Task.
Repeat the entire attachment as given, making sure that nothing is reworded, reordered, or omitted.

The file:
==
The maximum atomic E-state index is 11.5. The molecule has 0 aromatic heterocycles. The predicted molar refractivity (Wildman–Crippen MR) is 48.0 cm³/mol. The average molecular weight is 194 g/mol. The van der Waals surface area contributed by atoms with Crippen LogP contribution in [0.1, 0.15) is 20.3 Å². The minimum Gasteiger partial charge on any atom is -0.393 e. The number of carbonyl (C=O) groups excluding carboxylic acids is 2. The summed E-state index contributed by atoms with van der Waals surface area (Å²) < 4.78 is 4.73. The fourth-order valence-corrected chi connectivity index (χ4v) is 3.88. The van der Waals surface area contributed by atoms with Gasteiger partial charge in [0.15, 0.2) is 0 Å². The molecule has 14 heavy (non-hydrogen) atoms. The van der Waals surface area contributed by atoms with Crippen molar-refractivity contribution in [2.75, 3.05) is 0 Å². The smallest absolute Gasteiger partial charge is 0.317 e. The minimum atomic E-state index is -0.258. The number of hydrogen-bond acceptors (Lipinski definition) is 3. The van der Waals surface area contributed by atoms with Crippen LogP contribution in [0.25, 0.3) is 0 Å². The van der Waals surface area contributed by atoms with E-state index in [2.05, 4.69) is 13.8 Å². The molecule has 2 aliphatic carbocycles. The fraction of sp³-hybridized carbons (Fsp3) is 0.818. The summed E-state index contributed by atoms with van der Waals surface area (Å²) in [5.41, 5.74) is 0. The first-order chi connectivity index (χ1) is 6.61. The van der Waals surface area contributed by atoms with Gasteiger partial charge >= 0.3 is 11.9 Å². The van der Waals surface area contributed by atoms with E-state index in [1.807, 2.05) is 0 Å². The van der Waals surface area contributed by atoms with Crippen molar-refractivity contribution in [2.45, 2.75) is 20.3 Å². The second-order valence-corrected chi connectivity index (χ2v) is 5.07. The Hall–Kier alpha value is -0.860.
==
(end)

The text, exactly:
The maximum atomic E-state index is 11.5. The molecule has 0 aromatic heterocycles. The predicted molar refractivity (Wildman–Crippen MR) is 48.0 cm³/mol. The average molecular weight is 194 g/mol. The van der Waals surface area contributed by atoms with Crippen LogP contribution in [0.1, 0.15) is 20.3 Å². The minimum Gasteiger partial charge on any atom is -0.393 e. The number of carbonyl (C=O) groups excluding carboxylic acids is 2. The summed E-state index contributed by atoms with van der Waals surface area (Å²) < 4.78 is 4.73. The fourth-order valence-corrected chi connectivity index (χ4v) is 3.88. The van der Waals surface area contributed by atoms with Gasteiger partial charge in [0.15, 0.2) is 0 Å². The molecule has 14 heavy (non-hydrogen) atoms. The van der Waals surface area contributed by atoms with Crippen molar-refractivity contribution in [2.75, 3.05) is 0 Å². The smallest absolute Gasteiger partial charge is 0.317 e. The minimum atomic E-state index is -0.258. The number of hydrogen-bond acceptors (Lipinski definition) is 3. The van der Waals surface area contributed by atoms with Crippen LogP contribution in [0.25, 0.3) is 0 Å². The van der Waals surface area contributed by atoms with E-state index in [2.05, 4.69) is 13.8 Å². The molecule has 2 aliphatic carbocycles. The fraction of sp³-hybridized carbons (Fsp3) is 0.818. The summed E-state index contributed by atoms with van der Waals surface area (Å²) in [5.41, 5.74) is 0. The first-order chi connectivity index (χ1) is 6.61. The van der Waals surface area contributed by atoms with Gasteiger partial charge >= 0.3 is 11.9 Å². The van der Waals surface area contributed by atoms with E-state index in [1.807, 2.05) is 0 Å². The van der Waals surface area contributed by atoms with Crippen molar-refractivity contribution in [2.45, 2.75) is 20.3 Å². The second-order valence-corrected chi connectivity index (χ2v) is 5.07. The Hall–Kier alpha value is -0.860.